Wednesday, March 14, 2012

Rivoli's - Toms River, NJ

So we took the family down to the Jersey Shore to take a look at vacation rentals for the summer. This year's vacation spot is a short walk from the Seaside Heights Boardwalk, made famous (or infamous) on the reality TV show "Jersey Shore". In our experience, the town bears only a passing resemblance to the 24/7 party shown on TV. We've been going there for day trips and short vacation getaways since well before the show brought the shore into the national spotlight. Despite this, we couldn't resist the urge to check out a restaurant featured on the show. After reading the harsh reviews on Yelp, and wondering if we were making a big mistake, we threw caution to the winds, and drove a few minutes inland to Rivoli's in Toms River, New Jersey...

First off, the Yelp community has mixed reviews. There are a few high ratings, but most of the reviews range from bad to worse. We knew that the place specialized in absurdly large portions, so I hoped that the quality would at least be decent, because we would probably end up eating the leftovers for at least another two meals. We rolled up to the restaurant for lunch, and the place seemed empty to the point where we wondered if it was even open.

When we went in, we were immediately greeted by a wall of photos of celebrities that have eaten there. Of course, the very first photos that catch the eye are the strategically placed head-shots of Pauly D and Mike "The Situation" from the cast of "Jersey Shore". Others included comedians/radio hosts Opie and Anthony, who were favorites of mine in my younger, and less "parental" days. The first thing that struck me was that the place was much smaller than I expected. The decor was quite dated, and was showing obvious signs of age and wear and tear. The place could definitely use a little remodeling. The place was empty except for one table, and the wait staff took a minute to notice that we arrived- a little slow, but I give them a (conditional) pass since it looked like they were only just opened for the day, and still getting their bearings (the young lady who ended up as our waitress actually arrived about thirty seconds behind us).


Well, if Pauly D likes Rivoli's that much, I guess we owe it to him to give the place a shot.

This is Rivoli's idea of a "kid's meal" - if your kids eat like Godzilla that is!
My first piece of advice for anyone thinking of taking the family out to Rivoli's is that, if you have young kids who like spaghetti, get one kids portion and split it. We got each of my two girls their own portion of "kid size" spaghetti an meatballs, and it  was enough to feed them several times over. They had some for lunch the next day, one of my in-laws had some for a pick up dinner, and I ended up taking enough to work to make a hearty lunch before we finally vanquished the massive pile of pasta. The tomato sauce had a fresh, acidic tang to it, but seemed to be missing a  little something- I felt that it needed more basil to balance the acidity more. On the plus side, the consistency and texture were right on the money without being oily or watery. The piece of meatball I tried was nice, it had decent flavor, but I really like the texture and density of it.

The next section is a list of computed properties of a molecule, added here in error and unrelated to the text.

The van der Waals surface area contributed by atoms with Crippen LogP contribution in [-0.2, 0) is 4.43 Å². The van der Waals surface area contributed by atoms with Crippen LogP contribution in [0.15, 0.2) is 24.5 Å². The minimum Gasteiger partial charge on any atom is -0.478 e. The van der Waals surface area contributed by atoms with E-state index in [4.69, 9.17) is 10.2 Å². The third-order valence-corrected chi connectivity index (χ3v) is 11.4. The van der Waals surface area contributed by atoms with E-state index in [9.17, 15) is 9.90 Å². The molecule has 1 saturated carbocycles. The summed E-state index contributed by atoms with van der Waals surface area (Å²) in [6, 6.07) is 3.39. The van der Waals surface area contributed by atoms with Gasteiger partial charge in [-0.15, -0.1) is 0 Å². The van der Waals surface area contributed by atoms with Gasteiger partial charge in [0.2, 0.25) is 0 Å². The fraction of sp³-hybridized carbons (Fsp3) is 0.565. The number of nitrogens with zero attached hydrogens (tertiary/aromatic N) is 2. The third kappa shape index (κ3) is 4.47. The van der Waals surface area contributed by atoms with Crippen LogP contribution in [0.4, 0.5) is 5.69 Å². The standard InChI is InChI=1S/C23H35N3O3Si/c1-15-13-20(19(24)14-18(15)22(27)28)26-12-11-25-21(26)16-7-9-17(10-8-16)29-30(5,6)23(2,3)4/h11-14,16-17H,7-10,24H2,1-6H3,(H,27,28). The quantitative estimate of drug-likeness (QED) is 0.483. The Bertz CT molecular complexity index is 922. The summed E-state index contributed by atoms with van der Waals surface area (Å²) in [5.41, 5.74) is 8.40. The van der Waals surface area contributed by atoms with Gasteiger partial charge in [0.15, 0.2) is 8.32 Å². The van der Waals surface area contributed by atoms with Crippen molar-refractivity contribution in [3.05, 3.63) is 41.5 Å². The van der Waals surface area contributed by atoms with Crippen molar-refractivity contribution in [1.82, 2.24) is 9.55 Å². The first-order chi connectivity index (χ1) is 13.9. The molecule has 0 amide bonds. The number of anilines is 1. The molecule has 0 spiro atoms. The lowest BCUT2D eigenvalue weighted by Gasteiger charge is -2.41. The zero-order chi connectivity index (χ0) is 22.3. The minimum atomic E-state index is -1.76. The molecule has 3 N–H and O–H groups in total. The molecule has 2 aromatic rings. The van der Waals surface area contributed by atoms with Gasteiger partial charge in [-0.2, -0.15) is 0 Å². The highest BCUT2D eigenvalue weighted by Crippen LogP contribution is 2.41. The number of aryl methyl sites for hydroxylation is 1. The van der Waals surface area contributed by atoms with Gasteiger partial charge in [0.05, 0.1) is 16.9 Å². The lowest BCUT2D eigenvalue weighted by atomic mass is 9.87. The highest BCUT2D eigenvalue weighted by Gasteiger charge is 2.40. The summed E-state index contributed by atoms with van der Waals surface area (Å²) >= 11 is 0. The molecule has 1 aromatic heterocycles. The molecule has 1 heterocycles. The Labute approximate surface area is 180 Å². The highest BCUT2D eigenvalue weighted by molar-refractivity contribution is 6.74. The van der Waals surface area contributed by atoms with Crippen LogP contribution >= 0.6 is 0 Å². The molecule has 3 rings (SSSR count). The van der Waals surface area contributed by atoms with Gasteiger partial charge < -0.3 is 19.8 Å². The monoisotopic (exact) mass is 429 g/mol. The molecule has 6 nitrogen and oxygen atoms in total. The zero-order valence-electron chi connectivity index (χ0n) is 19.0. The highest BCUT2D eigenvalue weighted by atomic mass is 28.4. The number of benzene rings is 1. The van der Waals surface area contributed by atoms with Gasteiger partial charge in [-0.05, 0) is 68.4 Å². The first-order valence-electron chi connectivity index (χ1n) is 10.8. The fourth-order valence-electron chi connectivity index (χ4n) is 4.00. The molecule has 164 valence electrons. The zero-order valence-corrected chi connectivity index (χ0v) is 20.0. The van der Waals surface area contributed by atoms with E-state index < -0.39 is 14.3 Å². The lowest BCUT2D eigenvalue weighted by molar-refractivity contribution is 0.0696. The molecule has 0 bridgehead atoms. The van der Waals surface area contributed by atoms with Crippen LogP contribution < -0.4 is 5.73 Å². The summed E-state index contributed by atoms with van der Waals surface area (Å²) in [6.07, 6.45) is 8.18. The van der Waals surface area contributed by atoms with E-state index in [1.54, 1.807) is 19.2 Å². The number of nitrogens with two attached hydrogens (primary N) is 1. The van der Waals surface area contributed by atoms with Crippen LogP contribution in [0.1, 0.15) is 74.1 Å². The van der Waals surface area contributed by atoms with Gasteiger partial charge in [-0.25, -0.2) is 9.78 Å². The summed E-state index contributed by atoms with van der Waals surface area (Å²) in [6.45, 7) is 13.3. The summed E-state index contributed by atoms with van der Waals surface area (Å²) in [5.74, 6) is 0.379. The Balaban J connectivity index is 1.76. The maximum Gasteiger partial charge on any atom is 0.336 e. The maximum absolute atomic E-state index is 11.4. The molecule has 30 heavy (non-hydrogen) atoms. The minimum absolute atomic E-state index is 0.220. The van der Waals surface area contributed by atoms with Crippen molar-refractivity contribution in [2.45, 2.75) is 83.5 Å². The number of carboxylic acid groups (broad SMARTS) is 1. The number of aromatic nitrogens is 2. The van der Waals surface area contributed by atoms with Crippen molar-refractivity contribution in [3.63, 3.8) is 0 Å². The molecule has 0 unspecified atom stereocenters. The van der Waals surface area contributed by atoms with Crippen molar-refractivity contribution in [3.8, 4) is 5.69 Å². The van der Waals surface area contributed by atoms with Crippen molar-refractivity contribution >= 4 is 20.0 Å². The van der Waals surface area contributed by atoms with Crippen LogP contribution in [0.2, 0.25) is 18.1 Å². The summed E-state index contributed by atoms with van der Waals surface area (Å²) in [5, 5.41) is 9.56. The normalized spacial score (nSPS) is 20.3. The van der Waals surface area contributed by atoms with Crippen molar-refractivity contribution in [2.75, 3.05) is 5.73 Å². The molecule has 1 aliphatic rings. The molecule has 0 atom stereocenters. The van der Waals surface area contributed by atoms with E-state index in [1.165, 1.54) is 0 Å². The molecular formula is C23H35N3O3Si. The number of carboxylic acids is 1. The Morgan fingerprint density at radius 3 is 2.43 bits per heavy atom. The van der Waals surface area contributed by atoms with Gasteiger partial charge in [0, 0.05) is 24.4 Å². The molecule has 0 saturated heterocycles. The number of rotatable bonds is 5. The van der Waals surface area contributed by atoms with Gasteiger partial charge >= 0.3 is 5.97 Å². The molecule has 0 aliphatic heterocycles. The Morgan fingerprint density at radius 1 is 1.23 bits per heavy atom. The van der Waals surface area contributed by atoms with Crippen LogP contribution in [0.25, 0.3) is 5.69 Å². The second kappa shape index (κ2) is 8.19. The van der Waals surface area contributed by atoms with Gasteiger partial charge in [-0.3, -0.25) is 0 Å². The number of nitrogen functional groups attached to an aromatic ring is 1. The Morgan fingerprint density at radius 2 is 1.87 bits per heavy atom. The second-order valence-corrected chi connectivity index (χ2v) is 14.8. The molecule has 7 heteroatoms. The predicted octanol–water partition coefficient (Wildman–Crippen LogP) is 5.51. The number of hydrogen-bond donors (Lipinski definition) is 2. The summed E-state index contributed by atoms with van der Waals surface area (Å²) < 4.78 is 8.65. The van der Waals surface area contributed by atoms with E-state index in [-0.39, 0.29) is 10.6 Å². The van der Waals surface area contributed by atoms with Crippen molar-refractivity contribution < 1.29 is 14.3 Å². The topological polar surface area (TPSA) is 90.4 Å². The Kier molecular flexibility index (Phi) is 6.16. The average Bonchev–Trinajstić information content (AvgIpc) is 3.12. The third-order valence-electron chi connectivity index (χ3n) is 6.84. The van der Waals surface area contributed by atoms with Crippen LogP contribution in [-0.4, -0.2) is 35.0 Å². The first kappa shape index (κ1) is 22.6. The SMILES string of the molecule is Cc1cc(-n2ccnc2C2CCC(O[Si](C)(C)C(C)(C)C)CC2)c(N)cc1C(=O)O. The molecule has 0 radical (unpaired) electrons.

My wife went for chicken parmigiana over linguini- again enough chicken parm to cause bodily harm, over a mound of linguini that made the kids meal look like, well, a kid's meal. We still haven't finished all the linguini now two days later, and I think we're giving up on it. My wife, who seems to have accepted that she married a crazy person who takes photos of food when we go out to eat, intentionally ordered something simple, just to see if they could get it right. (nice job!) I went for something a little more complicated, because I thought it would be something they could easily mess up or overdo, a balsamic chicken dish- chicken, peppers, onions, mushrooms, and potatoes in a balsamic vinegar sauce. The vinegar could very easily be over-reduced or too overpowering, turning the dish into something cloying and unpleasant...



...but it wasn't. The platter doesn't look very pleasing. but the flavor was right on. Just enough balsamic vinegar tang and sweetness that stayed well within the boundaries. The vinegar was obviously the dominant flavor, but it stayed in balance and did not over-dominate. The chicken may not have been the best cut of meat- there were a few bits of sinew- but it was cooked just right- still moist and juicy.  The mushrooms were a nice counter to the vinegar, but, oddly enough, the potatoes were my favorite part. This was not five star food from the finest New York restaurants, this was decent, hearty, family style food.

As far as prices go, expect to pay $15 - $20 for an entree, but you'll easily get at least two (large) meals out of it. The oversize portions are something of a gimmick- but really, I think the original intention was that the platters should be served family style- drop one or two of these massive platters in the middle of the table and let the family have at it... but over time, they have morphed this into a tribute to gluttony worthy of Adam Richman's Man Vs Food.

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